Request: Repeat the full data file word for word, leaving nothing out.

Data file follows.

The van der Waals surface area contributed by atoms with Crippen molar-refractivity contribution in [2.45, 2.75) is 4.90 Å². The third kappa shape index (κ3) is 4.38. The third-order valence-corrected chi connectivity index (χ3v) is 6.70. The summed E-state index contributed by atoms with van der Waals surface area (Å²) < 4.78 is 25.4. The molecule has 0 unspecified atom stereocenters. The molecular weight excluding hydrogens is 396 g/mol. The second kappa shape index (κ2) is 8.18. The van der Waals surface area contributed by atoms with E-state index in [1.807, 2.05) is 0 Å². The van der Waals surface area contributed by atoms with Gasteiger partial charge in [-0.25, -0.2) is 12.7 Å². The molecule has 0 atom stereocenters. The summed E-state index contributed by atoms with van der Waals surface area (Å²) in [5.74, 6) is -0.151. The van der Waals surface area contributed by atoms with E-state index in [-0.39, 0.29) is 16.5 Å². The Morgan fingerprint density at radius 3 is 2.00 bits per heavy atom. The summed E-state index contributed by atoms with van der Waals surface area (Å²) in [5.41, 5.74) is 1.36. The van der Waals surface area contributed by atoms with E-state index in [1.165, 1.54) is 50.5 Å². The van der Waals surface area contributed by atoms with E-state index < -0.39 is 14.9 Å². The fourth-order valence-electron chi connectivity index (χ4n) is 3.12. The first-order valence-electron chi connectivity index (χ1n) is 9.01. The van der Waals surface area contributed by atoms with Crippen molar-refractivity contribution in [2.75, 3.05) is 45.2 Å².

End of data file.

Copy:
The van der Waals surface area contributed by atoms with Crippen molar-refractivity contribution in [2.45, 2.75) is 4.90 Å². The third kappa shape index (κ3) is 4.38. The third-order valence-corrected chi connectivity index (χ3v) is 6.70. The summed E-state index contributed by atoms with van der Waals surface area (Å²) < 4.78 is 25.4. The molecule has 0 unspecified atom stereocenters. The molecular weight excluding hydrogens is 396 g/mol. The second kappa shape index (κ2) is 8.18. The van der Waals surface area contributed by atoms with E-state index in [1.807, 2.05) is 0 Å². The van der Waals surface area contributed by atoms with Gasteiger partial charge in [-0.25, -0.2) is 12.7 Å². The molecule has 0 atom stereocenters. The summed E-state index contributed by atoms with van der Waals surface area (Å²) in [5.74, 6) is -0.151. The van der Waals surface area contributed by atoms with E-state index in [-0.39, 0.29) is 16.5 Å². The Morgan fingerprint density at radius 3 is 2.00 bits per heavy atom. The summed E-state index contributed by atoms with van der Waals surface area (Å²) in [5.41, 5.74) is 1.36. The van der Waals surface area contributed by atoms with E-state index in [1.165, 1.54) is 50.5 Å². The van der Waals surface area contributed by atoms with E-state index < -0.39 is 14.9 Å². The fourth-order valence-electron chi connectivity index (χ4n) is 3.12. The first-order valence-electron chi connectivity index (χ1n) is 9.01. The van der Waals surface area contributed by atoms with Crippen molar-refractivity contribution in [2.75, 3.05) is 45.2 Å².